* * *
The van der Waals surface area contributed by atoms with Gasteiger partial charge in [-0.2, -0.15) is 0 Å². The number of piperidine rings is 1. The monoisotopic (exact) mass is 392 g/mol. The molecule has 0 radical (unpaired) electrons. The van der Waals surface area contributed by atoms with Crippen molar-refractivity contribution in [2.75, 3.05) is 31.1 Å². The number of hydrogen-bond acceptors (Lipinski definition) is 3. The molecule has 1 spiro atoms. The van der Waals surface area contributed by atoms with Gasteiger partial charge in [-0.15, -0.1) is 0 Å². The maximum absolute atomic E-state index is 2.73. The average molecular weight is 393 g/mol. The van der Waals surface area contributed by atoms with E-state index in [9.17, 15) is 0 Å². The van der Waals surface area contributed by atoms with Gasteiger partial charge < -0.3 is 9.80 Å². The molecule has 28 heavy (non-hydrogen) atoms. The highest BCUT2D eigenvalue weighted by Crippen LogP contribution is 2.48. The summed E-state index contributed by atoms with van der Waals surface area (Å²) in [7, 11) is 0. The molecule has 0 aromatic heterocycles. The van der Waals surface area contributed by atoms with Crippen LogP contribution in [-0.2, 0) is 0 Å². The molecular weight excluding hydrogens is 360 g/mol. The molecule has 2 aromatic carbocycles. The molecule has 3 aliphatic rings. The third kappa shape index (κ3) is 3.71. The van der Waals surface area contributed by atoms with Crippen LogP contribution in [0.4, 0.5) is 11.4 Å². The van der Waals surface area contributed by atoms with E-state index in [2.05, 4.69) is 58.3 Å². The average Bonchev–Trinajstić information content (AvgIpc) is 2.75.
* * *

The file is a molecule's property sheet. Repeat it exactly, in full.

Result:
The van der Waals surface area contributed by atoms with Gasteiger partial charge in [-0.2, -0.15) is 0 Å². The number of piperidine rings is 1. The monoisotopic (exact) mass is 392 g/mol. The molecule has 0 radical (unpaired) electrons. The van der Waals surface area contributed by atoms with Crippen molar-refractivity contribution in [2.75, 3.05) is 31.1 Å². The number of hydrogen-bond acceptors (Lipinski definition) is 3. The molecule has 1 spiro atoms. The van der Waals surface area contributed by atoms with Gasteiger partial charge in [-0.15, -0.1) is 0 Å². The maximum absolute atomic E-state index is 2.73. The average molecular weight is 393 g/mol. The van der Waals surface area contributed by atoms with E-state index in [9.17, 15) is 0 Å². The van der Waals surface area contributed by atoms with Gasteiger partial charge < -0.3 is 9.80 Å². The molecule has 28 heavy (non-hydrogen) atoms. The highest BCUT2D eigenvalue weighted by Crippen LogP contribution is 2.48. The summed E-state index contributed by atoms with van der Waals surface area (Å²) in [7, 11) is 0. The molecule has 0 aromatic heterocycles. The van der Waals surface area contributed by atoms with Crippen LogP contribution in [-0.2, 0) is 0 Å². The molecular weight excluding hydrogens is 360 g/mol. The molecule has 2 aromatic carbocycles. The molecule has 3 aliphatic rings. The third kappa shape index (κ3) is 3.71. The van der Waals surface area contributed by atoms with Crippen LogP contribution in [0.4, 0.5) is 11.4 Å². The van der Waals surface area contributed by atoms with E-state index in [2.05, 4.69) is 58.3 Å². The average Bonchev–Trinajstić information content (AvgIpc) is 2.75.